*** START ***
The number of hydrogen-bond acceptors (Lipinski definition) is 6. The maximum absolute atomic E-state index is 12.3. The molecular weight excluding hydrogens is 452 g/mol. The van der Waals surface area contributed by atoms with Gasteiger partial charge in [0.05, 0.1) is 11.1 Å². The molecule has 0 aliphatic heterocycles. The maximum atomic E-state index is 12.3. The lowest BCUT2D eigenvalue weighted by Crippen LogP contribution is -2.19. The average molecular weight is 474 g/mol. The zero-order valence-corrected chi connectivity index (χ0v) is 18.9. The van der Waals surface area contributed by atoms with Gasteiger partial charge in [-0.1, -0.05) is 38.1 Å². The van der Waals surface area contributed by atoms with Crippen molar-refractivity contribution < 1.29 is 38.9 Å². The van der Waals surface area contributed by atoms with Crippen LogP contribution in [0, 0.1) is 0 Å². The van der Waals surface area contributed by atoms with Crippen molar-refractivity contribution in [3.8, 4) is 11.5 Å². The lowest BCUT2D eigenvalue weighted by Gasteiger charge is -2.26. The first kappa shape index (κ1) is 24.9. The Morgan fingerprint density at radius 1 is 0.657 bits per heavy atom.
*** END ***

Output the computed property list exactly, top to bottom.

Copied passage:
The number of hydrogen-bond acceptors (Lipinski definition) is 6. The maximum absolute atomic E-state index is 12.3. The molecular weight excluding hydrogens is 452 g/mol. The van der Waals surface area contributed by atoms with Gasteiger partial charge in [0.05, 0.1) is 11.1 Å². The molecule has 0 aliphatic heterocycles. The maximum atomic E-state index is 12.3. The lowest BCUT2D eigenvalue weighted by Crippen LogP contribution is -2.19. The average molecular weight is 474 g/mol. The zero-order valence-corrected chi connectivity index (χ0v) is 18.9. The van der Waals surface area contributed by atoms with Gasteiger partial charge in [-0.1, -0.05) is 38.1 Å². The van der Waals surface area contributed by atoms with Crippen molar-refractivity contribution < 1.29 is 38.9 Å². The van der Waals surface area contributed by atoms with Crippen LogP contribution in [0, 0.1) is 0 Å². The van der Waals surface area contributed by atoms with Crippen molar-refractivity contribution in [3.8, 4) is 11.5 Å². The lowest BCUT2D eigenvalue weighted by Gasteiger charge is -2.26. The first kappa shape index (κ1) is 24.9. The Morgan fingerprint density at radius 1 is 0.657 bits per heavy atom.